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Engineering Students, Stop Feeling so Superior Over the Others

Here’s a reminder that being in engineering school doesn’t give you the right to belittle others in different fields.

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We all know people look up to engineers. Having to go through an intense program in college, people would often be amazed if one tells them he/she graduated with an engineering degree.

Unfortunately, there are engineering students who let this idea get to their heads.

While it is okay to take pride in being an engineering student, there are students who are too arrogant with their course. Not only is this frustrating, one can also miss out on meeting the most interesting people in their universities.

I should know because I was one of them.

I have developed this false pride in college where I would silently look down on people who aren’t in engineering and science courses. To me, they aren’t as smart and tough and hardworking enough as engineering students. Spending sleepless nights studying my ass off for exams and feeling stressed out with my papers and projects, I thought I was entitled to underestimate those who are studying in non-engineering courses. I wasn’t vocal about my sentiments but me not having friends outside engineering made it clear that I’m not interested in hanging out with them in college.

I was like this during my first two years in college. I appeared a snob to my non-engineering classmates. Whenever I had group work, I would always make sure I was heard and that my ideas would often win over the others. I always thought to myself that I shouldn’t let other people think I’m dumb because I’m an engineering student. I had to be the best in this group because I am the engineering student.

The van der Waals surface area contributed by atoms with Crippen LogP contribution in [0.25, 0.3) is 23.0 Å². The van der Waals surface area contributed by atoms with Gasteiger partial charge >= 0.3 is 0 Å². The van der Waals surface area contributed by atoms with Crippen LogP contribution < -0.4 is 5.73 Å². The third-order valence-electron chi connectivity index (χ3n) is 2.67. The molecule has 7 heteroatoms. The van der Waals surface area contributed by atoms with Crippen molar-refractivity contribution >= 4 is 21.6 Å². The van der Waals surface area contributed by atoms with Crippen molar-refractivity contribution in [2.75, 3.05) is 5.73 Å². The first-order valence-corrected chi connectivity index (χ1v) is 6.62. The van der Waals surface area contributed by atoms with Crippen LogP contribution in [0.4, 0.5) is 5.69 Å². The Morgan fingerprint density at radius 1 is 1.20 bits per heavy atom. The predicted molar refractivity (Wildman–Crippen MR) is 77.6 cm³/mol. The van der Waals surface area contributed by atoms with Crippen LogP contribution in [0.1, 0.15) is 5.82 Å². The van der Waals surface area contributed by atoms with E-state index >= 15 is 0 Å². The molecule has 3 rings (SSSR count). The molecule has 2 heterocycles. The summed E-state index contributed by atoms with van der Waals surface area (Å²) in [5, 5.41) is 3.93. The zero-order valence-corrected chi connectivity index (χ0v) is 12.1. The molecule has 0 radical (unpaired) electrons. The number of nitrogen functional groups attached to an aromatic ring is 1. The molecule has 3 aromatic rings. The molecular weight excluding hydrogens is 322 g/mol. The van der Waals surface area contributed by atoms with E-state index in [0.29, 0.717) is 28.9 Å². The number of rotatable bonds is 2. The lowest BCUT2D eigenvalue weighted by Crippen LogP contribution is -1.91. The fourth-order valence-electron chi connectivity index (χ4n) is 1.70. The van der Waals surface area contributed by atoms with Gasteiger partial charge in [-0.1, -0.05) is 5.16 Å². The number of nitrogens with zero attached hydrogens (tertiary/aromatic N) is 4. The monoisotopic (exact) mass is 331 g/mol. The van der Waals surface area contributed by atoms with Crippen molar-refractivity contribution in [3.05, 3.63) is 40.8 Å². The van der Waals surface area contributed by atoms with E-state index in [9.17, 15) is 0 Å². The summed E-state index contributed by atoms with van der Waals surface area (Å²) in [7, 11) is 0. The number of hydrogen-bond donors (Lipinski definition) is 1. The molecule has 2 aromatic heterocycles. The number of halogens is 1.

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But when my course program started becoming harder, I was starting to have a hard time with my course. I was failing in a lot of my major subjects. There was even a time when I had to drop out of some majors because I could no longer handle the stress. The pressure got to me and I thought about giving up on my dream of becoming an engineer. But I persevered and decided to pursue my studies. Unfortunately, I had to go through one semester where I could only take one major class and the rest were general electives. It meant I had to be separated from my friends in engineering.

The first few weeks of that semester were hard. I missed my friends and I missed studying engineering lessons. I had to learn history, a foreign language, films and the art of creative writing for that semester (apart from one major class). In these classes, I was exposed to different people from different fields – the creative ones. While it was a struggle to open up to these people in class, surprisingly, I learned how to. They’re actually not bad at all. The longer I was exposed to their ideas, the more I realized that they may not get what I learn in engineering but they are still smart in their own ways. They are able to have deep and intelligent conversations with you about life, love, politics, business, books and art. Something I couldn’t always get in engineering school.

The biggest lesson I learned in that semester was that being an engineering student did not make me better than those who weren’t. By opening myself up to other people. I was exposed to different ideals and perspectives that made me a better individual compared to who I was before that semester. It made me grateful for the failure because it led me to a wonderful self-discovery and I managed to keep friends that I still hang out with up to this day.

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So, to all the engineering student who think they’re better than those who aren’t, think again. What you learn in engineering will help you with your future career but what you can learn from the ones in different fields may teach you lessons about life. Remember that famous quote by Robin Williams in the movie, Dead Poets Society:

“And the human race is filled with passion. And medicine, law, business, engineering, these are noble pursuits and necessary to sustain life. But poetry, beauty, romance, love, these are what we stay alive for.”

So my dear engineering student, open yourself up to different fields. Engage in conversations with the future artists, the writers, the businessmen and other people who aren’t in engineering. Don’t forget they are also capable of changing the world just like you.

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